The Instants
Thurs Dec 13 at the Breakroom.

With its great, jangly minor-chord arrangement and weird, droning vocals, the Yardbirds' "For Your Love" was the most exciting song played by last Thursday's opener, the Instants. Which is not to say that the Instants eclipsed or even managed to achieve the Yardbirds' cool '60s pop sound, but that "For Your Love" is an excellent choice for a cover song: a great tune no matter who plays it, provided they get the chords right. And the Instants had no problem with the basics.

What the Instants did have a problem with was making heat. The performance was so humble that it was often difficult to notice. The Instants are four people: Heath Heemsbergen on vocals and guitar, Kimberly Morrison on guitar and backup vocals, Matt Rempel on bass, and Pete Capponi on drums. Each player is worth his or her weight in salt, but after watching this set I wondered what any of them were actually trying to do up there. Morrison stared at the ceiling most of the night. She didn't seem unhappy, but often she was disaffected to the point of distraction, while Heemsbergen was earnest but not very powerful or charismatic.

The audience, a crowd of about 30 people, was happy and wholly supportive, but I had a difficult time with how average it was. The rhythm section kept it a very simple 4/4 time throughout the set. Heemsbergen played minimal bar chord progressions and sang in a sweet (if timid) voice, while Morrison played bar chords and soloed. Her solos were strong, but they were kept conspicuously low in the mix. In fact, a member of the audience shouted to her mid-set, asking her to turn herself up. "Are you serious?" she asked, which was sort of charming.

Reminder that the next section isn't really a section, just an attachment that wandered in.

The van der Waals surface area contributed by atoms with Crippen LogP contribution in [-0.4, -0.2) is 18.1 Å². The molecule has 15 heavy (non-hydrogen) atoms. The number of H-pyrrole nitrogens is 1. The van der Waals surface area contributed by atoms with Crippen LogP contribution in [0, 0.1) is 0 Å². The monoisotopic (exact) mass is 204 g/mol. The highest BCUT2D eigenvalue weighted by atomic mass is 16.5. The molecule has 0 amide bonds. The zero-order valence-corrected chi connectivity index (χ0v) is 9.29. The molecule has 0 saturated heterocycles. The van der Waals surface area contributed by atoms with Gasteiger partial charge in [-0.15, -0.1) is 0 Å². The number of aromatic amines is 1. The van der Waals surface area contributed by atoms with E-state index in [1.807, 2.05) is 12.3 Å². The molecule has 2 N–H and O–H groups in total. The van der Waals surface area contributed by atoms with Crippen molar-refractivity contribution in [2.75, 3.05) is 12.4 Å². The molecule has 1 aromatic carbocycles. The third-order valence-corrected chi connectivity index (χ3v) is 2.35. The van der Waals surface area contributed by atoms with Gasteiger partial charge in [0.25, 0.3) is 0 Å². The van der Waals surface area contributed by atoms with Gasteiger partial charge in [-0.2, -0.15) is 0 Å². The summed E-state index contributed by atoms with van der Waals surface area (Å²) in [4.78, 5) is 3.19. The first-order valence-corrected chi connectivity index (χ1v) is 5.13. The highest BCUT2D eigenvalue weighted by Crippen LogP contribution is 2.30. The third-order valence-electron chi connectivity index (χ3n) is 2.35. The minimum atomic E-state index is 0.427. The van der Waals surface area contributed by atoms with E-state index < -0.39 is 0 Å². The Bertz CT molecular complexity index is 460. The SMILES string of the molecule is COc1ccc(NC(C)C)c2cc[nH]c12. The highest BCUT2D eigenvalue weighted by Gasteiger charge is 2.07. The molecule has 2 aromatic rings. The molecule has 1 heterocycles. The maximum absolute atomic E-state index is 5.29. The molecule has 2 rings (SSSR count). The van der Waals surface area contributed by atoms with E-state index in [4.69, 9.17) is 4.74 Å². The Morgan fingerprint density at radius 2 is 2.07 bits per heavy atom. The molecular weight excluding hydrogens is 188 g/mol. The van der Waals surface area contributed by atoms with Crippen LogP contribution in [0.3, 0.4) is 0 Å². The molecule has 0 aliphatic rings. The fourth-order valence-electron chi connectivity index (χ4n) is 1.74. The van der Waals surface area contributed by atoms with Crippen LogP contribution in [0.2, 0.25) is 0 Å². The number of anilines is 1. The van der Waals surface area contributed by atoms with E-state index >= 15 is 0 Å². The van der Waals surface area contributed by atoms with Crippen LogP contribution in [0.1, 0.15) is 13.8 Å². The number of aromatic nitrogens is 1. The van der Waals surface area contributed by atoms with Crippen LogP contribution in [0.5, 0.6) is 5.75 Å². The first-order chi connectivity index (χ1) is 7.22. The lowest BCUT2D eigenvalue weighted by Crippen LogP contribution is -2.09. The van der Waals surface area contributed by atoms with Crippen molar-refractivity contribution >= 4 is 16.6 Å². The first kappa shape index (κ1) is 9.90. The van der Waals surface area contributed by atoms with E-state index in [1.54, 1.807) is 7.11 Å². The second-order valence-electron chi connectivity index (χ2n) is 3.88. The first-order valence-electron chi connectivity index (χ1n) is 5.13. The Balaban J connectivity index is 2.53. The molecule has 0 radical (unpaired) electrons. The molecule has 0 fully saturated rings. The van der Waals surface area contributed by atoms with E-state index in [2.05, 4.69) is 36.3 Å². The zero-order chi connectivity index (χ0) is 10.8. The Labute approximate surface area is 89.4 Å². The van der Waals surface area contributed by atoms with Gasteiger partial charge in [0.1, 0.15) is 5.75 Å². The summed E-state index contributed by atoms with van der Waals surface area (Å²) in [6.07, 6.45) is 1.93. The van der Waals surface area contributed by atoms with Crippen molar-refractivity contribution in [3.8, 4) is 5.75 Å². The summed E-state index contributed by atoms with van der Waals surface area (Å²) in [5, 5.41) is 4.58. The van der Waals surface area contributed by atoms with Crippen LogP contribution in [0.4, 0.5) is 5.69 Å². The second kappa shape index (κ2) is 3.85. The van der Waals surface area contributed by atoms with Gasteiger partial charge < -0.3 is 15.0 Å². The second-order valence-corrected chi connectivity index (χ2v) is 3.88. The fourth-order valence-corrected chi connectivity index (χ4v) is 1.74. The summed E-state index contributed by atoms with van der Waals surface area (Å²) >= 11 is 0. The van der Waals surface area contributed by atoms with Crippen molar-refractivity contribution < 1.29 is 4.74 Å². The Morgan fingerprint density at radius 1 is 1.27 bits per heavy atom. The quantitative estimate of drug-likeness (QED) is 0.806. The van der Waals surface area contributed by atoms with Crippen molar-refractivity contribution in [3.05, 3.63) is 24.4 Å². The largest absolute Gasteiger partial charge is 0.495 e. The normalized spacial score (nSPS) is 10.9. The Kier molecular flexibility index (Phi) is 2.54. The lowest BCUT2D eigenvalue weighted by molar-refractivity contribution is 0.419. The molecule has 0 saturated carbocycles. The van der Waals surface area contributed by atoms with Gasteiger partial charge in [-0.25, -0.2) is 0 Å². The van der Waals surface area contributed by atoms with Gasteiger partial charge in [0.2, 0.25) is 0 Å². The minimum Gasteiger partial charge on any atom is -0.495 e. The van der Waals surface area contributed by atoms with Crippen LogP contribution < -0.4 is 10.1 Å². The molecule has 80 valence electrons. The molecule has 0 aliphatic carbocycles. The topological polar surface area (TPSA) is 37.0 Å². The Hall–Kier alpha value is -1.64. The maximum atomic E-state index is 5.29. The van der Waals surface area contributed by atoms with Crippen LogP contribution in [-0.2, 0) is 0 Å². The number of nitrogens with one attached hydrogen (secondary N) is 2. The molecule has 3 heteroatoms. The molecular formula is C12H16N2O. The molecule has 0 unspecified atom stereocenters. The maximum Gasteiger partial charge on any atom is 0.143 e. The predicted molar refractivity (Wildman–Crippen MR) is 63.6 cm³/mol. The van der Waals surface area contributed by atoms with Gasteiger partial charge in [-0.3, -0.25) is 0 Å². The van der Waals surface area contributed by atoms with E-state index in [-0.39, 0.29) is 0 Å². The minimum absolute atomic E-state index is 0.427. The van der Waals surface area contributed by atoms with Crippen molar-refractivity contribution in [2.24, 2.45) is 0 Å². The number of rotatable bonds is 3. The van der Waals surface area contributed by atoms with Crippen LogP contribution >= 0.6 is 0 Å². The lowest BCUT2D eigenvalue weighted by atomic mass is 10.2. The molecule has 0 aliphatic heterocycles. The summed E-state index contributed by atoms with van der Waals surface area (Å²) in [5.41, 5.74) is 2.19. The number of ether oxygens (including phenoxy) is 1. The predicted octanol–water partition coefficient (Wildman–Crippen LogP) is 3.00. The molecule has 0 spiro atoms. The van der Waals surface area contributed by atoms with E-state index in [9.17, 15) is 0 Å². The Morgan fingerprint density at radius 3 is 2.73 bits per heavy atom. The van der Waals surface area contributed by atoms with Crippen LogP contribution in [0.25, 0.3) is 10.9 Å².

One-Night Stand is not quick to cry sexism, but it seemed strange that the female lead guitarist would be virtually inaudible while the male rhythm guitarist could be heard perfectly, through three entire songs. Perhaps there were problems with the system, or maybe she had her own amp turned too low and there was nothing the sound guy could do for her. The point is, Morrison was strong but unassuming, which is only charming for so long.

The band opened the set with a twangy and traditional punk rock sound that reminded me a bit of X, specifically in the guitar work and the manner in which the male and female vocals interplayed. The majority of the show, however, was pretty straightforward bar rock. By the sixth song, after the Instants had finished "For Your Love," Heemsbergen's voice and demeanor grew more confident. His vocal was even a bit piercing on the chorus, a welcome dynamic. Eventually Heemsbergen was shouting, "That's all, that's all, that's all..." repeatedly, and it shot out like a siren, which was very exciting. The guitar lines were grinding and banging up against each other in energetic fits, and that's when the show hit its peak.

But overall, the band was too insular to be transcendent. Or perhaps the Instants were just too nervous. As the show came to a close, there were deeper, more artful punk moments wherein the band recalled the Velvet Underground by way of Yo La Tengo, and it was pretty groovy. In fact, if I were given the choice, I would push the players in that direction, a sound more suited to the Instants' insular stage performance.

"You give me such a bad time," Heemsbergen sang on the final song, and I couldn't resist the thought: A bad time is better than no time at all.